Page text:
The first police car that drove down the alley that night sent the dogs running. A police officer went up to Mr. Metzger’s back door. There were some words exchanged between the police officer and Mr. Metzger. The argument became heated. Another police car pulled to a stop in the alley. And then another. Before long, a dozen uniformed cops hauled Mr. Metzger away as he cursed and screamed and threatened to kill them.

Once Mr. Metzger was gone, two detectives stood on our neighbor’s back porch. They smoked cigarette after cigarette. Another hour passed, my mother went to the fence in our backyard.

“Do you gentlemen want something to drink?” she asked.

“No, ma’am,” one of the detectives replied.

He was thin with dark hair that looked like Dean Martin’s.

“Are you sure?” my mother pressed on. “Some iced tea? It’s no bother.”

“No, thank you,” the detective said.

The other one lit another cigarette. He was older than Dean Martin, and much heavier. He stared at my mother and me as he whispered to the other detective.

My father came walking down the street. That summer, his car sat in the garage. It needed a new transmission. My parents didn’t have the money. So my father walked a mile or so to Mount Eiphram Avenue every morning to catch a bus into downtown Camden where he worked. Some nights, against my mother’s wishes, he walked home from work. That meant cutting through two sections of Camden that were said to be bad neighborhoods.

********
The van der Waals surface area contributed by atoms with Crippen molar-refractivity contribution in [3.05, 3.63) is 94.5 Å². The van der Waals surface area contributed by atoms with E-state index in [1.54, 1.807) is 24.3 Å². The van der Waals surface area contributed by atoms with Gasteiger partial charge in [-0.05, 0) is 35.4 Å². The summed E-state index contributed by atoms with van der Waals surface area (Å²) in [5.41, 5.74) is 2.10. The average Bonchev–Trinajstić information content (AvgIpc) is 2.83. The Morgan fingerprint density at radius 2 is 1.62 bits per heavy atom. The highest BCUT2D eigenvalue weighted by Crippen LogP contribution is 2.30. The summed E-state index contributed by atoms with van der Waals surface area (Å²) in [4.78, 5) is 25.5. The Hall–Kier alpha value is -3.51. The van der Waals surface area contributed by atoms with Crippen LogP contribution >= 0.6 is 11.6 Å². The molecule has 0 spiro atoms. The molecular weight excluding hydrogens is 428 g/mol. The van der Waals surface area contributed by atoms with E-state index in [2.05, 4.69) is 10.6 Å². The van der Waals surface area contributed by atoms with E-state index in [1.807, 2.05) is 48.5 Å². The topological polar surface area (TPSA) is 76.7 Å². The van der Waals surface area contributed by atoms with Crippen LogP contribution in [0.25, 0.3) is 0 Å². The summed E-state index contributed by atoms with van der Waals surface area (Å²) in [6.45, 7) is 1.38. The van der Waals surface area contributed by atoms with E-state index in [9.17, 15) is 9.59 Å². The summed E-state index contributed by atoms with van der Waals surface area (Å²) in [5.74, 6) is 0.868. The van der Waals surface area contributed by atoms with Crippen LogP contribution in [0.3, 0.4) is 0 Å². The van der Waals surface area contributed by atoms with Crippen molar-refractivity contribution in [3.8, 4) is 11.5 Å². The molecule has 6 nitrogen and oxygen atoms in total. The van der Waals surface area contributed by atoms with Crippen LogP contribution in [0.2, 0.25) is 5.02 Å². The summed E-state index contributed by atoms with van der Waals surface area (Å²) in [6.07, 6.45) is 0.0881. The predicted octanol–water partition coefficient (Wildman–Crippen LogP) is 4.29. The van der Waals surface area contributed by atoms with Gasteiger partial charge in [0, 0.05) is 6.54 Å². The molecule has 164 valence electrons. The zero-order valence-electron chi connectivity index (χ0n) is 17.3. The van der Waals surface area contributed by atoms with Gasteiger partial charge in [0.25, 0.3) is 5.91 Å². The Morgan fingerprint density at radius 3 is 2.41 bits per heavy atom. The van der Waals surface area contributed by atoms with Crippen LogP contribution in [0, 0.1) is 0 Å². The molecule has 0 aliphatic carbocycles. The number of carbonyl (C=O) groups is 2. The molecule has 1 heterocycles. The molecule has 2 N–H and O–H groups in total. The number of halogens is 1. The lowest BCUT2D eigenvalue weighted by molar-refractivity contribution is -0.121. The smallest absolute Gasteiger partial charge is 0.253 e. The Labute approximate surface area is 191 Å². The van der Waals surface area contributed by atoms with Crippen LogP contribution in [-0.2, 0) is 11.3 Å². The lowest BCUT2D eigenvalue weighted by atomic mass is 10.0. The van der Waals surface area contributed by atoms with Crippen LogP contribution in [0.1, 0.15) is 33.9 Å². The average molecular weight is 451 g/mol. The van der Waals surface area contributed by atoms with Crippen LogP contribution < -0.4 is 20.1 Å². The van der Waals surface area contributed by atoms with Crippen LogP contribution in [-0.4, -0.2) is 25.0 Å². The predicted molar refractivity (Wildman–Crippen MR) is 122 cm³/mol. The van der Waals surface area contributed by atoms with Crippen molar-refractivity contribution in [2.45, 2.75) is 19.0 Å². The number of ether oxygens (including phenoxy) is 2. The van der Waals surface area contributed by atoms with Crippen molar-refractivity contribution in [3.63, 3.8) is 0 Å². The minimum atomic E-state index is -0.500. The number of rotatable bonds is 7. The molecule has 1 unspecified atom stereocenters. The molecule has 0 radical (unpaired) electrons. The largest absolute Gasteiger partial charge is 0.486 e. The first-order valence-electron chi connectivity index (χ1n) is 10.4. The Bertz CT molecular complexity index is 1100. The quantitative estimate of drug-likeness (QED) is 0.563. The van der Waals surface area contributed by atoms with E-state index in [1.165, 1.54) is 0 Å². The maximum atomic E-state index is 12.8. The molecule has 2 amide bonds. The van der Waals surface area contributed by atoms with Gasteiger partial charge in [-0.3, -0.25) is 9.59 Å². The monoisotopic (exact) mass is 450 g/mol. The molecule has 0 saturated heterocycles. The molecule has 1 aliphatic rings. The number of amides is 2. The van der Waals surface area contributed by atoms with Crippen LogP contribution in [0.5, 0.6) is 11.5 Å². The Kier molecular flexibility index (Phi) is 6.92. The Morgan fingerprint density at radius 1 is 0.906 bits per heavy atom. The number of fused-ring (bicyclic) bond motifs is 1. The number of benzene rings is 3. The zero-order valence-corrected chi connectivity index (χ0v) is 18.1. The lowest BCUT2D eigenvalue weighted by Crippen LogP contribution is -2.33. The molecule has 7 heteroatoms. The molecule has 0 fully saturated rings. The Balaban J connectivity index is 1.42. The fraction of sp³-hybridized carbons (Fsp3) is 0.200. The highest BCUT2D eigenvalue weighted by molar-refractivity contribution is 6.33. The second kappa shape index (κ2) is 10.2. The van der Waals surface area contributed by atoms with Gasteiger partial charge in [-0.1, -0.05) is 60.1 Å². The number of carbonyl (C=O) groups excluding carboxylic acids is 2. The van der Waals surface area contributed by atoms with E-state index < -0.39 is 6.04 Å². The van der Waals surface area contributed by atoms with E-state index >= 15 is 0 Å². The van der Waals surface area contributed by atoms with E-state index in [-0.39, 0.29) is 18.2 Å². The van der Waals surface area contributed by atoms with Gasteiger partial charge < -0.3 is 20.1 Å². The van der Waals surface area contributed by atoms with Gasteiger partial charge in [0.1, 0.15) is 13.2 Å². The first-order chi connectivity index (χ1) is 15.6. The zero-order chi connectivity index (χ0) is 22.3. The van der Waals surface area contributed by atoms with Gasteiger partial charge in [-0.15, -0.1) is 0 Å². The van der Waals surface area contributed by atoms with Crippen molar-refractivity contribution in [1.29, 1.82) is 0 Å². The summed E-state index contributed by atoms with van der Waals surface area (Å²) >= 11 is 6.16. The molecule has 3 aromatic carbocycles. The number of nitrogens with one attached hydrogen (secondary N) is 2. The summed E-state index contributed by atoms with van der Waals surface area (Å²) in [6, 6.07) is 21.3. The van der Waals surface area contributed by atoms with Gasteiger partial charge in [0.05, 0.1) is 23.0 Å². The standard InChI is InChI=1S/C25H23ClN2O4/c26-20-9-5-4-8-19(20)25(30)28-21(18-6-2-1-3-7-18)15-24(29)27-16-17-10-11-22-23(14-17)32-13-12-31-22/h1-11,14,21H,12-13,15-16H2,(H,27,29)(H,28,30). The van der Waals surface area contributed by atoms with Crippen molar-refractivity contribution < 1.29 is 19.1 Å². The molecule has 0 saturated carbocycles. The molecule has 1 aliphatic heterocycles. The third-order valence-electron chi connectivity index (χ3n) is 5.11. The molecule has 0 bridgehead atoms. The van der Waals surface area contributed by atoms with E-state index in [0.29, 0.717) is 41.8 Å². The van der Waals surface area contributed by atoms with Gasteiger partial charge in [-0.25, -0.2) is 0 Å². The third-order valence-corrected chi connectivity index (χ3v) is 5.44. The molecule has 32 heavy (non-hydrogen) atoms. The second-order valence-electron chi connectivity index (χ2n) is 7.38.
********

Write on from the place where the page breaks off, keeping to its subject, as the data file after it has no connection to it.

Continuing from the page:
“Goddamned bus broke down,” my father said. “Can you believe that shit? I must be cursed.”

“Jack, please,” my mother said.

My father looked at me and winked. “Sorry,” he said. Then he nodded at the two detectives in Mr. Metzger’s yard. “What’s going on?”

“They took Mr. Metzger away,” my mother told him.

The older detective approached the fence. His tie was loose, and there were sweat stains on each side of his shirt.

“Talk to you for a minute?” he asked my father.

My father nodded at my mother. She led me into the house.

In the kitchen I went to the window overlooking our backyard. My mother sat the kitchen table, lit a cigarette, and pretended to be interested in a story in the newspaper.

“Did you know Mr. Metzger?” the older detective asked.

“Vic?” my father asked. “Sure. What’s this all about?”

“Would you say he’s a kind man?”

“I’d say he kept to himself, detective…”

“Grady,” he replied. “Bill Grady.”

“Listen, I should get inside,” my father told Grady.

“Did you know he was married?”

“Sure, a long time ago.”

“Did you ever meet Mrs. Metzger?”

“No, she left him before we moved in,” my father said.